STEMMA stands for “Source Text for Event and Ménage MApping”.
STEMMA was primarily a data model for long-term storage and data exchange — although it has since become much more. It therefore strived to hold data entities and their connections rather than any presentation information. There is deliberately no concept of font control, colouring, or date and numeric formatting. These are the responsibility of the software tools utilising a STEMMA Document.
The STEMMA source format is portrayed here using XML (eXtensible Markup Language) but this should be viewed as just one physical representation since the data model itself could be represented in a variety of ways (e.g. JSON). XML is a textual serialisation format designed originally by W3C to represent structured data in a generalised way, mainly to facilitate communication over the Internet. XML is a well-established standard that provides for automatic validation according to schema definition files. It also supports namespaces for versioning of the main schema and for formal extensions to the main schema.
STEMMA is designed to represent generalised micro-history data, including family history, as opposed to merely biological lineage (literally genealogical data). Genealogy is often associated with biological lineage, particularly in the form of family trees, whereas micro-history is concerned with more types of subject entity — such as persons, places, animals, and groups — all events in the history of those subjects and arbitrary connections between them. Family history is therefore a form of Micro-history. This is a far more ambitious goal and STEMMA strives to find a balance between a strong formal approach and the flexibility to accommodate the unexpected and human contributions (i.e. narrative work, reasoning, and general notes).
STEMMA gives Persons, Places, Animals, Groups, and Events equal billing as top-level entities, thus providing social, geographical, and temporal dimensionality to the data. In addition, there are top-level entities representing narrative work, sources, citations, source analysis, and attachments, which contribute an informational dimension. Each of these entities has a Key by which they can be referenced from other entities, and each supports a strong narrative structure. This narrative is more than just a set of brief comments or plain-text notes since it can arbitrarily reference other entities by their Key. The embedding of references within narrative also allows a STEMMA viewing tool to easily generate hyperlinks to the referenced items, thus supporting drill-down in order to identify supporting evidence and reasoning, or to find the source of the evidence.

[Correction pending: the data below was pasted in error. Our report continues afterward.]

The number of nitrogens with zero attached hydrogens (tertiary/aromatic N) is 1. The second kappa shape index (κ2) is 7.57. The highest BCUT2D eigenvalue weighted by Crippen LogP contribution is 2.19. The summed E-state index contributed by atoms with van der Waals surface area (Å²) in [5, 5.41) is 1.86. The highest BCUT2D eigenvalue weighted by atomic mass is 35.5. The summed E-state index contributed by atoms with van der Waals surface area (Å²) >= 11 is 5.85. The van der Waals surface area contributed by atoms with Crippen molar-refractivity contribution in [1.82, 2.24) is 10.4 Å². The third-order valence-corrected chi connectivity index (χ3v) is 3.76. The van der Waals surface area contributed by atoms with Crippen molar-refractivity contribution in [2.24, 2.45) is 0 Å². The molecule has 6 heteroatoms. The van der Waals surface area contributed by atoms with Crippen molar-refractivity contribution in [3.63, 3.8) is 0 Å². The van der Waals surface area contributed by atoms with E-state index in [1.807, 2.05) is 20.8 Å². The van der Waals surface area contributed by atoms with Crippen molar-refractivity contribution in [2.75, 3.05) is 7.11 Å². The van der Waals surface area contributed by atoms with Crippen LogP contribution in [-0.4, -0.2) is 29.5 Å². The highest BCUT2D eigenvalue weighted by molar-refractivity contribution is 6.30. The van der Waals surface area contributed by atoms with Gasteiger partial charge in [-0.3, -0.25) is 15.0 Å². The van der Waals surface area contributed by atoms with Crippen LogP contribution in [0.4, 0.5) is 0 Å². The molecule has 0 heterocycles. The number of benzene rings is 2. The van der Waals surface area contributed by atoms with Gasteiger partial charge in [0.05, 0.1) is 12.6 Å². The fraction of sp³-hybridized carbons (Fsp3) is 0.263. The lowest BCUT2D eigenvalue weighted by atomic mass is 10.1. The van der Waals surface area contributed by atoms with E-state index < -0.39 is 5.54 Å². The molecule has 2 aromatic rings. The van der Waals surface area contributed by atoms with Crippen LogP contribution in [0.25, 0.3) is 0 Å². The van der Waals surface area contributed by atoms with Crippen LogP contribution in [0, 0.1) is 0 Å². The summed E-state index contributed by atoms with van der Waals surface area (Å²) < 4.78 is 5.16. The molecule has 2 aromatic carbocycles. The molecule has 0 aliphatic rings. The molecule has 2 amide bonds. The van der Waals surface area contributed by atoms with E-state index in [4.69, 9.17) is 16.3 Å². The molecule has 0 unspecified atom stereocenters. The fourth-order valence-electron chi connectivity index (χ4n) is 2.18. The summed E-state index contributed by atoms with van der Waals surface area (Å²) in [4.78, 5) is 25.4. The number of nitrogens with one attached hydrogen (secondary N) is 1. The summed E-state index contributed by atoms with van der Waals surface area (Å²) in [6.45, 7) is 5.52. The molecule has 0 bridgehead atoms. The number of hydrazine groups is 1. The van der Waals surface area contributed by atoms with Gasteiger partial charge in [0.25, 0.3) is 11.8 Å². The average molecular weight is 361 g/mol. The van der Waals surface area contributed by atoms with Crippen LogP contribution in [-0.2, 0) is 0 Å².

Most of these top-level elements are also hierarchical. A hierarchy for Persons or for Animals is expected (i.e. lineage), and some products already represent a Place-hierarchy where each place is connected to a broader parent Place. STEMMA goes further by giving Events a hierarchical structure, thus allowing longer-term Events to embrace shorter-term Events and so give them a more granular structure to help with the representation of history. Furthermore, it allows Groups to be hierarchical, and Citations to be hierarchical such that, say, two documents from the same collection can share common data along a chain.
Other noteworthy structural features of STEMMA include:
Although STEMMA was initially conceived as supporting import/export or long-term storage of data, this quickly became a secondary feature. A result of its deep level of representation meant that no database-orientated product could adequately index it. However, indexing it into memory, on-the-fly, meant that (a) full and efficient indexing was possible, (b) that no import/export was necessary as the definitive source format could be exchanged, and (c) that no special consideration was needed for long-term storage or backup of database content. The article Do Genealogists Really Need a Database? explains how reliance on a conventional database is folly, and introduces performance degradation, risk of corruption, incompatibility between different database vendors or proprietary schemas, and forces the need to invent other representations for import/export, etc. The Introduction section mentions ‘historical-data document format’, meaning that a STEMMA Document can be shared and transmitted just as a word-processor document or spreadsheet might — you don’t need a database for viewing those!
 A simple but demonstrable example is the transcription of Josh (with a superscript ‘h’), which is shorthand for Joseph but is invariably transcribed as Josh, and so is incorrect.